Their home ground is the Estádio Olímpico Nilton Santos, which name is in honour to former club player and two time world champion with Brazil National Football Team, the greatest left back of all time, Nilton Santos .[14]

Other stadiums used by the club during its history are:

Estádio Nilton Santos, also known as Engenhão


Its biggest rivals are from the same city: Fluminense, Flamengo and Vasco da Gama.

The derby with Fluminense is known as the "Clássico Vovô" (Grandfather Derby) because is the odelst derby in the whole country. Both teams faced each other for the first time in 1905.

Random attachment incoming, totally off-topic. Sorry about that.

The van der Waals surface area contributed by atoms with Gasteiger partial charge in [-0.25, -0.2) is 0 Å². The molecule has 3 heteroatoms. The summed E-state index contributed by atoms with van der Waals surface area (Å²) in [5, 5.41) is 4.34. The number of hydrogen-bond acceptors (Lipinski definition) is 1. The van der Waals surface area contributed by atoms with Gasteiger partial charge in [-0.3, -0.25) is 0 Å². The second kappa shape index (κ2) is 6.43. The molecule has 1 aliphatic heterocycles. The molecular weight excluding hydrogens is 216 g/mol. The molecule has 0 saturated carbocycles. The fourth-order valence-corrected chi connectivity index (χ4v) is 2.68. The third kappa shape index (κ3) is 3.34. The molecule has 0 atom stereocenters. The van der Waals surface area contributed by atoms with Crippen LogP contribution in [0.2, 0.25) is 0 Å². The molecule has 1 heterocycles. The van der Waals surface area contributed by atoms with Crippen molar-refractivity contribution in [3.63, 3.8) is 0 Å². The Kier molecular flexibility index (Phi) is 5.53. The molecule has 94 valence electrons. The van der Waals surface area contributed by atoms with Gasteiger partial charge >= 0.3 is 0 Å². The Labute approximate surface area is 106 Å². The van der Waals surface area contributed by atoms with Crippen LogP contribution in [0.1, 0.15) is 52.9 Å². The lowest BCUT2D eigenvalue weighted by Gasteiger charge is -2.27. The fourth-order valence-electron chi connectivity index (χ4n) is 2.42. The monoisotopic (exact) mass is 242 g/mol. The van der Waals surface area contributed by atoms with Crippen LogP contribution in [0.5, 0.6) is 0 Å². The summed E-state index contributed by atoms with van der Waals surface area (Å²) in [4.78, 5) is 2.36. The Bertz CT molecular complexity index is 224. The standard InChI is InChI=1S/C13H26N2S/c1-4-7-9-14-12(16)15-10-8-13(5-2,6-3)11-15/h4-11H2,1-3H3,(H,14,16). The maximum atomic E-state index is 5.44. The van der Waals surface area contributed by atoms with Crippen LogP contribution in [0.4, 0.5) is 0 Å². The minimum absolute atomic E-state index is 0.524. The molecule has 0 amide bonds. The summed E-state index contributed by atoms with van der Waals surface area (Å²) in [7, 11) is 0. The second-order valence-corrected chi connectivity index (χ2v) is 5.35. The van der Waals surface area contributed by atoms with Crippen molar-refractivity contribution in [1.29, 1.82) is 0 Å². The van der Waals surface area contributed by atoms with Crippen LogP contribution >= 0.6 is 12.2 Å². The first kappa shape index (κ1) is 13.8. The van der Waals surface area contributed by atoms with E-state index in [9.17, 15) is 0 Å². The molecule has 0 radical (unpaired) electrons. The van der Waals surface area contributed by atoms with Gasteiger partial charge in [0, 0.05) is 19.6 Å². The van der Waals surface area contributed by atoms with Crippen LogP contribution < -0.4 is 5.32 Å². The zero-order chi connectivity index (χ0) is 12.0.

The match with Vasco is known as the Friendship Derby due to the supporters of both club been historically friends. IT´s the only "non violence" derby of the city.

The derby against Flamengo (The Rilvary Derby) is the biggest one for the club and onde of the more importants of the country. The clubs hate each other and the rivalry goes from the players on the pitch, the fans, to both club's boardroom. It´s probably the biggest rivalry in the city nowadays. Players that stand on these matches usually become idols of the club. Such examples are: Garrincha, Manga, Jairzinho, Túlio Maravilha and more recently Loco Abreu. Manga also is noted for a remarkable quote about this derby when He used to say that the player's prize money was already guaranteed because it was easy to beat Flamengo. The rival's biggest star Zico once said that at his childhood, Botafogo was the club he hated more because the Glorioso used to win all the derbies.

From outside the city, the club has a historically rivalry with Santos FC since the '60s and with Atlético Mineiro.